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Providing evidence to improve practice

Individual study: Preference for wooden and reed stem nest boxes in the red mason bee Osmia rufa near Swadzim, Poznan County, Poland

Published source details

Wilkaniec Z. & Giejdasz K. (2003) Suitability of nesting substrates for the cavity-nesting bee Osmia rufa. Journal of Apicultural Research, 42, 29-31


This study is summarised as evidence for the intervention(s) shown on the right. The icon shows which synopsis it is relevant to.

Provide nest boxes for bees (solitary bees or bumblebees) Farmland Conservation

A replicated study in 2000 and 2001 at an agricultural experimental station in Poznan County, Poland (Wilkaniec & Gieidasz 2003) tested six different nesting materials for the red mason bee Osmia rufa and found all materials were used by female bees, but the highest production of bees per nest was from reed Phragmites australis stems (3.5 bees/nest in 1999) or wood (7.2 bees/nest in 2000). Nests in paper tubes were all parasitized. Nests in plastic were well occupied (80-100%) but had a low success rate (0.2-1.8 bees/nest), partly due to mould. For each trial, 150 nests of each of the following materials were tested: reed stems, plastic tubes, paper tubes (bundles), wood, cork (grooved boards joined together in blocks), and holes drilled into wood, lined with printer acetate.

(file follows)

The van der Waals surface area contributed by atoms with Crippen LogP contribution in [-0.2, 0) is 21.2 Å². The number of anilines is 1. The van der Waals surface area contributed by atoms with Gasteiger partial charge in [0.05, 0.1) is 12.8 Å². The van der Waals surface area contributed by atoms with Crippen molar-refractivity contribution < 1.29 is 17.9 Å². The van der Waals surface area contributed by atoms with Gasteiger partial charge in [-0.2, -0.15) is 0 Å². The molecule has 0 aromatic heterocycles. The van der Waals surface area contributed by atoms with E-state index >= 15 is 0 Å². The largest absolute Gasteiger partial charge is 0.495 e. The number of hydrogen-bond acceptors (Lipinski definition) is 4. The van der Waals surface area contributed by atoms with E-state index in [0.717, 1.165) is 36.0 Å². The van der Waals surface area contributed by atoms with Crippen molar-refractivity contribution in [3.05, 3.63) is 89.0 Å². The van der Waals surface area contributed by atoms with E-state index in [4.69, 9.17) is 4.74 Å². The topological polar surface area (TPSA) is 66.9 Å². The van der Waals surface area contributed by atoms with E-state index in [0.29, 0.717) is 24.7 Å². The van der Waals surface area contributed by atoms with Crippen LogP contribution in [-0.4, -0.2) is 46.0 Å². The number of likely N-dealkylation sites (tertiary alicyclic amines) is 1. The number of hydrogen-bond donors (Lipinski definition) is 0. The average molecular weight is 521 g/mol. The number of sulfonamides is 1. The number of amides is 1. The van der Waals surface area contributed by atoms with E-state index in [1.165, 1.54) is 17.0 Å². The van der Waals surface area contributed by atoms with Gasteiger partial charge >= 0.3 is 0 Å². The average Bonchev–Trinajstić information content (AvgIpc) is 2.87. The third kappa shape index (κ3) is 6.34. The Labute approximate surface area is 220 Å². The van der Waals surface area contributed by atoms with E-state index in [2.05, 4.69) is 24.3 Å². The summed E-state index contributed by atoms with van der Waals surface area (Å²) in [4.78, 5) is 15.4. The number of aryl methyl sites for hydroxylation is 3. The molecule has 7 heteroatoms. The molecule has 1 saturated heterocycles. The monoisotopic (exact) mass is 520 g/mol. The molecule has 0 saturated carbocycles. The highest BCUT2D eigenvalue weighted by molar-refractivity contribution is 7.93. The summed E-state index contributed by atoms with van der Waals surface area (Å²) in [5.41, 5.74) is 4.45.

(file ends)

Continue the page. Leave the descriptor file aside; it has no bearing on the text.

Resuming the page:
Provide artificial nest sites for solitary bees Bee Conservation

Six different nesting materials for the red mason bee Osmia rufa were tested at an agricultural experimental station in Poznan County, Poland, in 2000 and 2001 (Wilkaniec & Giejdasz 2003). For each trial, 150 nests of each of the following materials were tested: reed stems, plastic tubes, paper tubes (bundles), wood, cork (grooved boards joined together in blocks), and holes drilled into wood, lined with printer acetate. All materials were used by female bees, but the highest production of bees per nest was from reed stems (3.5 bees/nest in 1999) or wood (7.2 bees/nest in 2000). Nests in paper tubes were all parasitized. Nests in plastic were well occupied (80-100%) but had a low success rate (0.2-1.8 bees/nest), partly due to mould.